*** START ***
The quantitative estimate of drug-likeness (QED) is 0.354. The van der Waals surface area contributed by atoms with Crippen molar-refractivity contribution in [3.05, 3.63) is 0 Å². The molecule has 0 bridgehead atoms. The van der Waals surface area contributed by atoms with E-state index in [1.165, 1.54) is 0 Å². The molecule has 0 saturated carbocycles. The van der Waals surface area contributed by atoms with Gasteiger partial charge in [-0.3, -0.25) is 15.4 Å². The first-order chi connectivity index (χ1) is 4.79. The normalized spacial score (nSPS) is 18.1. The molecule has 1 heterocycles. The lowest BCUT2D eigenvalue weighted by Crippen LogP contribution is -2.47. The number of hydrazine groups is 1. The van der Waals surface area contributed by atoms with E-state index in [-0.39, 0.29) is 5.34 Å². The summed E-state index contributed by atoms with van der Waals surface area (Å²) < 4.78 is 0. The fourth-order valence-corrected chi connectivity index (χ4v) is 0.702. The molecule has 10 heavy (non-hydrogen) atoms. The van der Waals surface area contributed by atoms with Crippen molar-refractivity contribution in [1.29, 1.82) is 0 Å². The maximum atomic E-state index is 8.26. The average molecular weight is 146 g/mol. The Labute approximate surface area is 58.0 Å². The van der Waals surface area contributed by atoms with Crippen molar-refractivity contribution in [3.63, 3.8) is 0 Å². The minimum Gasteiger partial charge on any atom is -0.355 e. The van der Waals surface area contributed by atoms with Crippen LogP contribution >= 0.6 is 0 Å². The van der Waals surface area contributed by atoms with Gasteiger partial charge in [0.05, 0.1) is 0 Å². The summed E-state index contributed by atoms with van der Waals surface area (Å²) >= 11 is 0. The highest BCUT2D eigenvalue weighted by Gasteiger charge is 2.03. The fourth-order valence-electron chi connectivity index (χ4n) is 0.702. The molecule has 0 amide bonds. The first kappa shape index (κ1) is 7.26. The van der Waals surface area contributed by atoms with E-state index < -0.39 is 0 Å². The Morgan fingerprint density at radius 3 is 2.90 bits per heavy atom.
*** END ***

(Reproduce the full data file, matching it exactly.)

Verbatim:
The quantitative estimate of drug-likeness (QED) is 0.354. The van der Waals surface area contributed by atoms with Crippen molar-refractivity contribution in [3.05, 3.63) is 0 Å². The molecule has 0 bridgehead atoms. The van der Waals surface area contributed by atoms with E-state index in [1.165, 1.54) is 0 Å². The molecule has 0 saturated carbocycles. The van der Waals surface area contributed by atoms with Gasteiger partial charge in [-0.3, -0.25) is 15.4 Å². The first-order chi connectivity index (χ1) is 4.79. The normalized spacial score (nSPS) is 18.1. The molecule has 1 heterocycles. The lowest BCUT2D eigenvalue weighted by Crippen LogP contribution is -2.47. The number of hydrazine groups is 1. The van der Waals surface area contributed by atoms with E-state index in [-0.39, 0.29) is 5.34 Å². The summed E-state index contributed by atoms with van der Waals surface area (Å²) < 4.78 is 0. The fourth-order valence-corrected chi connectivity index (χ4v) is 0.702. The molecule has 10 heavy (non-hydrogen) atoms. The van der Waals surface area contributed by atoms with Crippen molar-refractivity contribution in [1.29, 1.82) is 0 Å². The maximum atomic E-state index is 8.26. The average molecular weight is 146 g/mol. The Labute approximate surface area is 58.0 Å². The van der Waals surface area contributed by atoms with Crippen molar-refractivity contribution in [3.63, 3.8) is 0 Å². The minimum Gasteiger partial charge on any atom is -0.355 e. The van der Waals surface area contributed by atoms with Crippen LogP contribution >= 0.6 is 0 Å². The van der Waals surface area contributed by atoms with Gasteiger partial charge in [0.05, 0.1) is 0 Å². The summed E-state index contributed by atoms with van der Waals surface area (Å²) >= 11 is 0. The highest BCUT2D eigenvalue weighted by Gasteiger charge is 2.03. The fourth-order valence-electron chi connectivity index (χ4n) is 0.702. The molecule has 0 amide bonds. The first kappa shape index (κ1) is 7.26. The van der Waals surface area contributed by atoms with E-state index < -0.39 is 0 Å². The Morgan fingerprint density at radius 3 is 2.90 bits per heavy atom.